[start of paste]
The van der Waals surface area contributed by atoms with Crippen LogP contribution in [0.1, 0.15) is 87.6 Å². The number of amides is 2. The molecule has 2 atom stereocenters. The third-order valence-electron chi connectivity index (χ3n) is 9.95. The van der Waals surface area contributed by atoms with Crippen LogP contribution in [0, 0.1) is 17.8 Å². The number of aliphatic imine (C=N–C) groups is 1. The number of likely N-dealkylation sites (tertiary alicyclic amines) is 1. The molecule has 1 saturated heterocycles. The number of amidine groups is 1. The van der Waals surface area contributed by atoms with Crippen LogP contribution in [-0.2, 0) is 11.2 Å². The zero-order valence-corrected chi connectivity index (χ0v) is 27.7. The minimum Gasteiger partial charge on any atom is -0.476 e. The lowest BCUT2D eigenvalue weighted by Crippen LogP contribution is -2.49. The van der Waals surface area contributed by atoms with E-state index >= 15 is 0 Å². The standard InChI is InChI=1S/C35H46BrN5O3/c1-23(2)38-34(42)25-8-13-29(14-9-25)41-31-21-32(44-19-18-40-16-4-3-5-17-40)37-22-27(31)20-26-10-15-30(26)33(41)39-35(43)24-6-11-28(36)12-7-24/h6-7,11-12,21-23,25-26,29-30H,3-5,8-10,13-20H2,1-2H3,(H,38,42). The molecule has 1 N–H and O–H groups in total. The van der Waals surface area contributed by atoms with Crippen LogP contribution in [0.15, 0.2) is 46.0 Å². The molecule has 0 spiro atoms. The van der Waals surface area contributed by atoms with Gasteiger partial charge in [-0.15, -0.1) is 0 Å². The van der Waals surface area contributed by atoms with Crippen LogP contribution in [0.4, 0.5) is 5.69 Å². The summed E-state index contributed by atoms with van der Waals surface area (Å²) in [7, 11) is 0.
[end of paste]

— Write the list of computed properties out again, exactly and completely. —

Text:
The van der Waals surface area contributed by atoms with Crippen LogP contribution in [0.1, 0.15) is 87.6 Å². The number of amides is 2. The molecule has 2 atom stereocenters. The third-order valence-electron chi connectivity index (χ3n) is 9.95. The van der Waals surface area contributed by atoms with Crippen LogP contribution in [0, 0.1) is 17.8 Å². The number of aliphatic imine (C=N–C) groups is 1. The number of likely N-dealkylation sites (tertiary alicyclic amines) is 1. The molecule has 1 saturated heterocycles. The number of amidine groups is 1. The van der Waals surface area contributed by atoms with Crippen LogP contribution in [-0.2, 0) is 11.2 Å². The zero-order valence-corrected chi connectivity index (χ0v) is 27.7. The minimum Gasteiger partial charge on any atom is -0.476 e. The lowest BCUT2D eigenvalue weighted by Crippen LogP contribution is -2.49. The van der Waals surface area contributed by atoms with E-state index >= 15 is 0 Å². The standard InChI is InChI=1S/C35H46BrN5O3/c1-23(2)38-34(42)25-8-13-29(14-9-25)41-31-21-32(44-19-18-40-16-4-3-5-17-40)37-22-27(31)20-26-10-15-30(26)33(41)39-35(43)24-6-11-28(36)12-7-24/h6-7,11-12,21-23,25-26,29-30H,3-5,8-10,13-20H2,1-2H3,(H,38,42). The molecule has 1 N–H and O–H groups in total. The van der Waals surface area contributed by atoms with Crippen LogP contribution in [0.15, 0.2) is 46.0 Å². The molecule has 0 spiro atoms. The van der Waals surface area contributed by atoms with Gasteiger partial charge in [-0.15, -0.1) is 0 Å². The van der Waals surface area contributed by atoms with Crippen LogP contribution in [0.4, 0.5) is 5.69 Å². The summed E-state index contributed by atoms with van der Waals surface area (Å²) in [7, 11) is 0.